Mohawk, Bear Clan
Alfred is a scholar, writer and outspoken activist on issues ranging from assimilation to the environmental destruction of Aboriginal lands. Currently he is a Professor of Indigenous Governance (IGOV) in the Department of Political Science at the University of Victoria, where he specializes in studies of traditional governance, the restoration of land-based traditional practices, and decolonization strategies. Alfred is the founding director of the Indigenous Governance Program at the University of Victoria, the world’s first graduate program to offer a Masters of Arts and a Ph.D. in Indigenous Governance.
He is a prominent Indigenous intellectual and advisor to many First Nation governments and organizations. He has been awarded a Canada Research Chair, a National Aboriginal Achievement Award in the field of education, and the Native American Journalists Association award for best column writing. Author of the groundbreaking Peace, Power, Righteousness: An Indigenous Manifesto (1999)-- he also spent a number of years as a researcher, writer, negotiator and advisor for First Nations governments in land claims and self-government processes.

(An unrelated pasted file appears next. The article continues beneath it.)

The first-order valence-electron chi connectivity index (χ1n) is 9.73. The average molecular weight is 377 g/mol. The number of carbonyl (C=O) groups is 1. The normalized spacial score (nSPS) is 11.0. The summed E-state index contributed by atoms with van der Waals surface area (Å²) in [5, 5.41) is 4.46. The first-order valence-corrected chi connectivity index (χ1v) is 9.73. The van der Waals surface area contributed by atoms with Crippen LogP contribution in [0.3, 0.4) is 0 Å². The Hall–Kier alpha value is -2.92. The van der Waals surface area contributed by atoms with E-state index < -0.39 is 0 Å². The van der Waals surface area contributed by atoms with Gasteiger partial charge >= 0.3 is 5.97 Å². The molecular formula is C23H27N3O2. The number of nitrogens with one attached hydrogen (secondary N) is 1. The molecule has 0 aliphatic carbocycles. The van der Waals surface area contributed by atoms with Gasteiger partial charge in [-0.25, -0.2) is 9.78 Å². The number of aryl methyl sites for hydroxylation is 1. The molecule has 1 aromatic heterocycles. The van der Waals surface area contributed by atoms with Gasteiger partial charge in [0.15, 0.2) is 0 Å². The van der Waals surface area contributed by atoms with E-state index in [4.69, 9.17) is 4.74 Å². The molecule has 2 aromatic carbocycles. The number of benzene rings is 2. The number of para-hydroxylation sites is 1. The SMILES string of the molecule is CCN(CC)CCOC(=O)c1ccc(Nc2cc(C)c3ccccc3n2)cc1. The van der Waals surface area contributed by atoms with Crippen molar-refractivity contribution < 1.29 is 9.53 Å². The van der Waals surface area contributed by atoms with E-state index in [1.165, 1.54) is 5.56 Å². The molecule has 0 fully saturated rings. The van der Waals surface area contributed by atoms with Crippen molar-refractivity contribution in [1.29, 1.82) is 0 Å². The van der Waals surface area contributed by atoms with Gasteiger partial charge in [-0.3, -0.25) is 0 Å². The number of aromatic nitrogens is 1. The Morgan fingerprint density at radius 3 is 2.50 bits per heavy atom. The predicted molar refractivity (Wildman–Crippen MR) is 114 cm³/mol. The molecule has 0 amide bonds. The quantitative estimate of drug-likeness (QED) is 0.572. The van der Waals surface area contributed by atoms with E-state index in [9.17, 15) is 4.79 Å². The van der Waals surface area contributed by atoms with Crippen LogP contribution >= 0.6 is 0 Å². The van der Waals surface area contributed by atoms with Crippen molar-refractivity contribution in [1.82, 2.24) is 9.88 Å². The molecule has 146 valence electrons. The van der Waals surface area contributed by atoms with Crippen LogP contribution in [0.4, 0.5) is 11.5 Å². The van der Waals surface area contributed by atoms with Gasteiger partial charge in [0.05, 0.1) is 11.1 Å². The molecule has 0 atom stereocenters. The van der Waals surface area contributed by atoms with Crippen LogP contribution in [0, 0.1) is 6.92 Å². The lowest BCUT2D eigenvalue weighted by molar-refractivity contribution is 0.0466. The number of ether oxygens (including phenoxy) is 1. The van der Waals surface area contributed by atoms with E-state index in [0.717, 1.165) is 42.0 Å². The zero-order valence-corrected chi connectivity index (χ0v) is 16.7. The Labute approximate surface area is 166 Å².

Alfred’s current research involves studying the effects of environmental contamination on Indigenous cultural practices, with a special focus on the Mohawk community of Akwesasne. In the context of the United States' Natural Resources Damages Assessment process, he works as a consultant with a number of Indigenous communities to assess cultural injury due to industrial and nuclear contamination of the natural environment, and to design land-based cultural restoration plans. His previous research and consulting work centered on retraditionalization, structural reform, and leadership training for First Nations governments and organizations.